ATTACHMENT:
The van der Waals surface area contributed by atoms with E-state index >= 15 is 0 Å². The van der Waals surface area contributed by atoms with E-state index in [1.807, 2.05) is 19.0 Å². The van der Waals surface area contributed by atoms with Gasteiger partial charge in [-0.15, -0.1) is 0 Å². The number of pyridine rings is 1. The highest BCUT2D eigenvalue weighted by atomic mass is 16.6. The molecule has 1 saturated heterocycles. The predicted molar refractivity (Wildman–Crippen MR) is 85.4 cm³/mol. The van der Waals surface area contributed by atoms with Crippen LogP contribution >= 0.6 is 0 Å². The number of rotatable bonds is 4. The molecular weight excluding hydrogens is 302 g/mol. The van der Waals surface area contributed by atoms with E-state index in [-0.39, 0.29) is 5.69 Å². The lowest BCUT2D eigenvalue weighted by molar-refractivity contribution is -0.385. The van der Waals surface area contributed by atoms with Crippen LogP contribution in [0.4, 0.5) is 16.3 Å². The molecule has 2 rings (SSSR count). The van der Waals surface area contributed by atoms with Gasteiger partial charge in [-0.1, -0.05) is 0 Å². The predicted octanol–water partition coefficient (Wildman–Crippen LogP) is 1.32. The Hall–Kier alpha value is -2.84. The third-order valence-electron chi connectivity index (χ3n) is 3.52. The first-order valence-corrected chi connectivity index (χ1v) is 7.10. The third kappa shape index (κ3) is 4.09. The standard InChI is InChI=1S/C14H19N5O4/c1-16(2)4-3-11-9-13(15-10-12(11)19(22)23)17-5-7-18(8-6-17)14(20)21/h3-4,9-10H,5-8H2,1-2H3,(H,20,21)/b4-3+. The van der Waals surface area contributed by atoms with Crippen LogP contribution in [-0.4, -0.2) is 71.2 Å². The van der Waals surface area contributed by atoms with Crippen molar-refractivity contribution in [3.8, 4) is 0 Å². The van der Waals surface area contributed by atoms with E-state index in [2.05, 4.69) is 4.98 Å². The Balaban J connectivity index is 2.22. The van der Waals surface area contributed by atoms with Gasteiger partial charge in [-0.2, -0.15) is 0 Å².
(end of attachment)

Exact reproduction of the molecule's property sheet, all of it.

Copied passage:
The van der Waals surface area contributed by atoms with E-state index >= 15 is 0 Å². The van der Waals surface area contributed by atoms with E-state index in [1.807, 2.05) is 19.0 Å². The van der Waals surface area contributed by atoms with Gasteiger partial charge in [-0.15, -0.1) is 0 Å². The number of pyridine rings is 1. The highest BCUT2D eigenvalue weighted by atomic mass is 16.6. The molecule has 1 saturated heterocycles. The predicted molar refractivity (Wildman–Crippen MR) is 85.4 cm³/mol. The van der Waals surface area contributed by atoms with Crippen LogP contribution >= 0.6 is 0 Å². The number of rotatable bonds is 4. The molecular weight excluding hydrogens is 302 g/mol. The van der Waals surface area contributed by atoms with E-state index in [-0.39, 0.29) is 5.69 Å². The lowest BCUT2D eigenvalue weighted by molar-refractivity contribution is -0.385. The van der Waals surface area contributed by atoms with Crippen LogP contribution in [0.4, 0.5) is 16.3 Å². The molecule has 2 rings (SSSR count). The van der Waals surface area contributed by atoms with Gasteiger partial charge in [-0.1, -0.05) is 0 Å². The predicted octanol–water partition coefficient (Wildman–Crippen LogP) is 1.32. The Hall–Kier alpha value is -2.84. The third-order valence-electron chi connectivity index (χ3n) is 3.52. The first-order valence-corrected chi connectivity index (χ1v) is 7.10. The third kappa shape index (κ3) is 4.09. The standard InChI is InChI=1S/C14H19N5O4/c1-16(2)4-3-11-9-13(15-10-12(11)19(22)23)17-5-7-18(8-6-17)14(20)21/h3-4,9-10H,5-8H2,1-2H3,(H,20,21)/b4-3+. The van der Waals surface area contributed by atoms with Crippen LogP contribution in [-0.4, -0.2) is 71.2 Å². The van der Waals surface area contributed by atoms with Crippen molar-refractivity contribution in [3.8, 4) is 0 Å². The van der Waals surface area contributed by atoms with E-state index in [2.05, 4.69) is 4.98 Å². The Balaban J connectivity index is 2.22. The van der Waals surface area contributed by atoms with Gasteiger partial charge in [-0.2, -0.15) is 0 Å².